Give Well: The business of doing good

Dawn Franks, CEO of Your Philanthropy offers high-touch advising services to families, businesses and foundations to enhance the giving experience and maximize impact. She writes a blog, the YP Journal, at www.your-philanthropy.com. Comments and questions are welcome. Send to info@your-philanthropy.com.

What do Newman's Own, Target and locally owned Mentoring Minds have in common?

Newman's Own products, produced by the company founded by actor Paul Newman, can be found on the shelves of local grocery stores.

Besides a 52-year acting career, including one Acad-emy and six Golden Globe Awards, he founded New-man's Own, a boutique food company dedicated to giving 100 percent of profits back to charity. According to the website, the company has given more than $400 million to charity. He also founded the Committee Encouraging Corporate Philanthropy, a coalition of CEOs, in 1999. In Newman's own words, "I helped to start CECP with the belief that corporations could be a force for good in society."

The "Expect More. Pay Less" Target is No. 78 among the world's most powerful brands, according to Forbes. They have a long-standing tradition of giving 5 percent of profit to communities, including a commitment to give $1 billion for education by the end of 2015. Bullseye, their longtime mascot bull terrier, frequently shows up at charity events.

Locally, Mentoring Minds, a company founded by educator Michael Lujan with wife, Lisa, was a response to an educational market not effectively meeting students' and teachers' needs. Today, they are dedicated to leading a company that produces transformative educational materials that develop critical thinking for life. In addition, they provide training seminars and customized solutions through live coaching.

But there is more to the Mentoring Minds story. After careful study, they created a corporate giving program called MindShare. An em-ployee-led committee oversees a grant application process that encourages employees to recommend nonprofits they believe would benefit from a Mind-Share grant. Considerable thought and planning went into creating a process that is directly connected to their core mission.

According to a Sept. 5, 2013, article in the Tyler Morning Telegraph, "Employee-nominated organizations are evaluated by the employee-based MindSHARE committee on several factors such as employee involvement and organizational reach. MindSHARE will continue this tradition of selecting and awarding funds to nonprofit organizations quarterly up to $20,000 a year."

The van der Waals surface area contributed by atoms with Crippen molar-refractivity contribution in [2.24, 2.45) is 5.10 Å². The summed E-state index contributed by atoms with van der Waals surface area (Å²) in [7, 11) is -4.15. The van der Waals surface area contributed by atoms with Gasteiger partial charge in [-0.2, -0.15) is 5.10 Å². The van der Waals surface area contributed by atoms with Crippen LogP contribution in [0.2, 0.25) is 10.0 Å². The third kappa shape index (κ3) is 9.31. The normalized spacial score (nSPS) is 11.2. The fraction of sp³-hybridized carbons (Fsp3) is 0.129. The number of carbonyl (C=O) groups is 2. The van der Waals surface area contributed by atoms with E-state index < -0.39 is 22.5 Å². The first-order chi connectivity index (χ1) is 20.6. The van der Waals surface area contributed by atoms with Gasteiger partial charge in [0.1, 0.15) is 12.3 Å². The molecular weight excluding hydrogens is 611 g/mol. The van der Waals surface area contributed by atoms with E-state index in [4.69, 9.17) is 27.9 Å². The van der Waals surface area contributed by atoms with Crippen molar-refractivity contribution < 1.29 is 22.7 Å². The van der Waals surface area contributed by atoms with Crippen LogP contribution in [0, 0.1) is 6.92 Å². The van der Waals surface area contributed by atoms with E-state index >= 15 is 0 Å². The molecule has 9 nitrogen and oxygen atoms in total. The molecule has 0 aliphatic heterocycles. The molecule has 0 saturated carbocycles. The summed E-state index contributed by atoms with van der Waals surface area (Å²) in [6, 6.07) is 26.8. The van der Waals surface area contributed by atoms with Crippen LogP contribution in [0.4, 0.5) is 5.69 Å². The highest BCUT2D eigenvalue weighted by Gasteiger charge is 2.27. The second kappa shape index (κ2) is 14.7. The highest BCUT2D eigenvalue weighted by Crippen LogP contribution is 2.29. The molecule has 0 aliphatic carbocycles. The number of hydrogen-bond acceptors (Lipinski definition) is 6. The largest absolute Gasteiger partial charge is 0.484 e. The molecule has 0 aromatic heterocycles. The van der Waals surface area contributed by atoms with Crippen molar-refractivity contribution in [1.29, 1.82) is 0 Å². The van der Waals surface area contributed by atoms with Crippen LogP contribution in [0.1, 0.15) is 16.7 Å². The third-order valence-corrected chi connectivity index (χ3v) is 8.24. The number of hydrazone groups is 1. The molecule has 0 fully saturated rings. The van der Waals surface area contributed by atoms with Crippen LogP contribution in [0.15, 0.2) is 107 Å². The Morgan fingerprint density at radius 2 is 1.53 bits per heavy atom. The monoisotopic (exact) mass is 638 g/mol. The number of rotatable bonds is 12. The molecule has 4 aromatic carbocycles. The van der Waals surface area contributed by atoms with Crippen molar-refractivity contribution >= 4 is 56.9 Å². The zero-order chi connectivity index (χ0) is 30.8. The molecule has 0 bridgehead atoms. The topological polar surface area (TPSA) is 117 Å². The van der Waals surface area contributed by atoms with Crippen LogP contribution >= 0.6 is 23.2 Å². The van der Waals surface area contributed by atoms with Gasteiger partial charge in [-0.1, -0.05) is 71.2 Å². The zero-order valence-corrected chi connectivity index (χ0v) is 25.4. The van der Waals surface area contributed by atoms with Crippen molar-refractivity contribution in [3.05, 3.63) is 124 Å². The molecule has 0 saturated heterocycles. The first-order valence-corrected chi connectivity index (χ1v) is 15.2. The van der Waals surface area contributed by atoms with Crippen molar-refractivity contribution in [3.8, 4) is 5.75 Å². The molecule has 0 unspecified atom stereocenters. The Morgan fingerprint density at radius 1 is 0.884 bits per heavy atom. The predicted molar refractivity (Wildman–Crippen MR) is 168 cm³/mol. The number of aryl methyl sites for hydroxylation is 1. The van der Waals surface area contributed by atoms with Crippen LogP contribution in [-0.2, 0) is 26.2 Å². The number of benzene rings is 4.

Mentoring Minds employees also are known all over Tyler for their frequent volunteer activities, both individually volunteering or showing up in force to help a project along.

By now you know what these three companies have in common. The philanthropic spirit runs deep into their business core. They are as much about business as they are about making a difference in the world.

A business of any size can join the growing list of companies that recognize the old rules no longer apply. It isn't enough to provide value to society by operating efficiently, providing employment, goods and services. It is clear to business today that companies must generously and consistently support the communities in which they operate.

I have worked with a number of local companies creating or re-inventing their own philanthropic identities. A company's philanthropy can precede them in the marketplace in ways that no amount of advertising will ever do.

Research by the Nielson Global Survey indicates we are willing to pay extra for products and services produced by companies committed to positive impact. The percentage increases every year. Research also suggests workplace morale improves when businesses encourage employees to participate in the community. Making it a double win, employees involved in the community increase your business' presence.

Local companies are finding ways to be philanthropic by being involved in volunteer activities like the United Way Day of Caring or a Habitat for Humanity house build. Some use a percentage of corporate profits to match employee gifts.

Others involve their employees in picking nonprofits to support through employee committees. Some businesses sponsor fundraising activities in various ways.

One small company with five employees developed a giving mission after completing a Giving Fingerprints exercise. Now they focus their giving in areas they all care about.

It isn't difficult to cultivate the philanthropic spirit in your company. It is a commitment. If you haven't had a discussion with employees about company giving, start now. Answer the question of Why.

Author Simon Sinek says, "People don't buy or give to WHAT you do or HOW you do it, they buy or give to WHY you do it."

 

Dawn Franks, CEO of Your Philanthropy offers high-touch advising services to families, businesses and foundations to enhance the giving experience and maximize impact. She writes a blog, the YP Journal, at www.your-philanthropy.com. Comments and questions are welcome. Send to info@your-philanthropy.com.

 
 

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